Tomaree Peninsula residents fume at being left in the dark, Ausgrid apologises for power outages

Stock image.
Stock image.

Faulty protection equipment has been blamed for a succession of power outages on the Tomaree peninsula over the past month, which has left hundreds of residents infuriated.

Ausgrid has apologised for the inconvenience caused to residents, some of whom have contacted the Examiner or taken to social media to express their outrage over the outages. One resident likened it to "being left in the dark literally and figuratively".

An Ausgrid spokesperson said that faults which occurred in the Corlette area on September 15, 23 and 27 and on October 2 were caused by faulty protection equipment which was now scheduled for replacement.

"Until this replacement is complete Ausgrid will use back-up protection systems. Customers will not experience any difference to their supply," the spokesperson said.

"A planned outage will be required for the equipment replacement. Impacted residents will be notified in writing at least four days in advance. Once again Ausgrid apologies for the inconvenience."

Corlette resident and former Port Stephens councillor Brian Watson-Will said that the blackouts were being triggered at the same time each day.

"It appears to me that areas affected are Corlette, Dutchmans and parts of Nelson Bay. I'm predicting that the commercial sectors of Nelson Bay - and I know the commercial sectors of Salamander shopping domain - are not affected, nor would Tomago Aluminium," he said.

"More than 25 years ago $40 million was spent by Energy Australia to provide a more reliable power supply to our peninsula, including switching gear at the Frost Road substation, to alleviate blackouts and brownouts that were happening on a regular basis."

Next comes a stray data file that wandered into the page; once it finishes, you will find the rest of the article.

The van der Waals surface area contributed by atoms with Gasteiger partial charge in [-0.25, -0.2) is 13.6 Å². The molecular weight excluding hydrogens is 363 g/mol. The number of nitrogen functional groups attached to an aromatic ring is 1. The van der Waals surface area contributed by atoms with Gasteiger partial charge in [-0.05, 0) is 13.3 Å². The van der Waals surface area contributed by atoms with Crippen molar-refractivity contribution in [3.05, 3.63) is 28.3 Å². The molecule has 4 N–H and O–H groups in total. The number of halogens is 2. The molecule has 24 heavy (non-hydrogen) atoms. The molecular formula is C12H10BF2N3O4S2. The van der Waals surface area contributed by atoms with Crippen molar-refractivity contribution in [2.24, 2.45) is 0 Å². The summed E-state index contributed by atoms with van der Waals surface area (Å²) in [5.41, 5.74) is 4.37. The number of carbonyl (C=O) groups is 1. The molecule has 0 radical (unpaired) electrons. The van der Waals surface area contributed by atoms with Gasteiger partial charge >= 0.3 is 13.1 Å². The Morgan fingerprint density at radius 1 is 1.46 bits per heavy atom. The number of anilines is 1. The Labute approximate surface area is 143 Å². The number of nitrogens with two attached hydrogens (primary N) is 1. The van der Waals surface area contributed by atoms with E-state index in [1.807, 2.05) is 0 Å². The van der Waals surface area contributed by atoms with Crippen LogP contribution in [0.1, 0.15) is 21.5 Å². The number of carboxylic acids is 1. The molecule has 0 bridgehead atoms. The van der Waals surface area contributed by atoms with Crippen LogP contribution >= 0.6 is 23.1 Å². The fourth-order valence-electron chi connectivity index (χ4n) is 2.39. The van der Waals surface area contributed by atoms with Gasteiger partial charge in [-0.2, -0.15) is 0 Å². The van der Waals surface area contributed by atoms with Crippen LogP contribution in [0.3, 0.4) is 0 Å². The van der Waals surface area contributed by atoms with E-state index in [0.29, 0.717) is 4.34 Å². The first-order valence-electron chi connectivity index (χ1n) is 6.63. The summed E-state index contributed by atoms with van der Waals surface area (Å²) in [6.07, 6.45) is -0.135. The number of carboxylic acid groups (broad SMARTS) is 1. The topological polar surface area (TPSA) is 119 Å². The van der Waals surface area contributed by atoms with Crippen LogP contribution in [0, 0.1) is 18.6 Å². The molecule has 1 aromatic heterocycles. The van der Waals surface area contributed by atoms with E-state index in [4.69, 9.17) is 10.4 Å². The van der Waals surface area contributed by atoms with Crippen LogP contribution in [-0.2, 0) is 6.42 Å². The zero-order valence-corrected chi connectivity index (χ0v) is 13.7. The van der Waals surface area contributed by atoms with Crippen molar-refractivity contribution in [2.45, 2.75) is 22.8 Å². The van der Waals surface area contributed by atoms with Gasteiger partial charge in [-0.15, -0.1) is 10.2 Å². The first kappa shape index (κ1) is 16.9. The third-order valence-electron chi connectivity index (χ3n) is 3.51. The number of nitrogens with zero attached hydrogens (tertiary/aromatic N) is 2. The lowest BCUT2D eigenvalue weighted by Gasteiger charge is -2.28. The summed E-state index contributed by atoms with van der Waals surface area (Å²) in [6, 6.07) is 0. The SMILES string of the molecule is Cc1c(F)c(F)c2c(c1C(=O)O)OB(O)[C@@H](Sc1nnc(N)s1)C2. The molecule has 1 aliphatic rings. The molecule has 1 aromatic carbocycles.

Mr Watson-Will opined they were now experiencing what is termed as load-shedding.

"During these lockup times we understand that some of the workforce in this sector may not be available for this essential service, however, we are stuck at home and our power is an essential service. Let's hope they get their act together prior to Christmas when the visitors are supposed to arrive."

"Please explain Ausgrid," was how another long-time resident, Philip Murray from Nelson Bay, introduced his correspondence.

Mr Murray estimated that around 1,600 residences in the Nelson Bay, Corlette and Salamander areas had been affected since the blackouts began.

"Living on a peninsula, I realise we lack a surrounding power network to augment supply when problems arise. But in the last year we have experienced nine separate outages, and four in the month of September alone, and some for several hours (September 12, 15, 23 and 27)," he said.

"The frustrating thing is that the Ausgrid website reports 'ongoing investigation' and an estimate of when power will be restored, but never an open and transparent explanation. The old chestnut 'a tree has fallen on a line' seems unlikely to have caused so many outages. More likely, is the infrastructure aging and struggling to cope with the increased demand due to development?"

Mr Murray said the Ausgrid website claimed that it provided a 'safe and reliable electricity supply'.

"Clearly, the supply is anything but reliable. Due to lockdown, we are mostly at home. Home schooling, people working from home, businesses and even us retirees are all disrupted, and it appears to be at an ever increasing frequency. Why is Ausgrid keeping us in the dark literally and figuratively," he said.

The Examiner reported in June 2012 that more than 35,000 homes and businesses in Port Stephens would benefit from a $140 million investment in the area's power supply.

"Since 2010 work on a number of new power sub-stations in Medowie, Tomaree, Brandy Hill, Tomago, Tanilba Bay and Raymond Terrace would be complete by 2014."

Customers can contact Ausgrid with any concerns on 13 13 65 or via their website.

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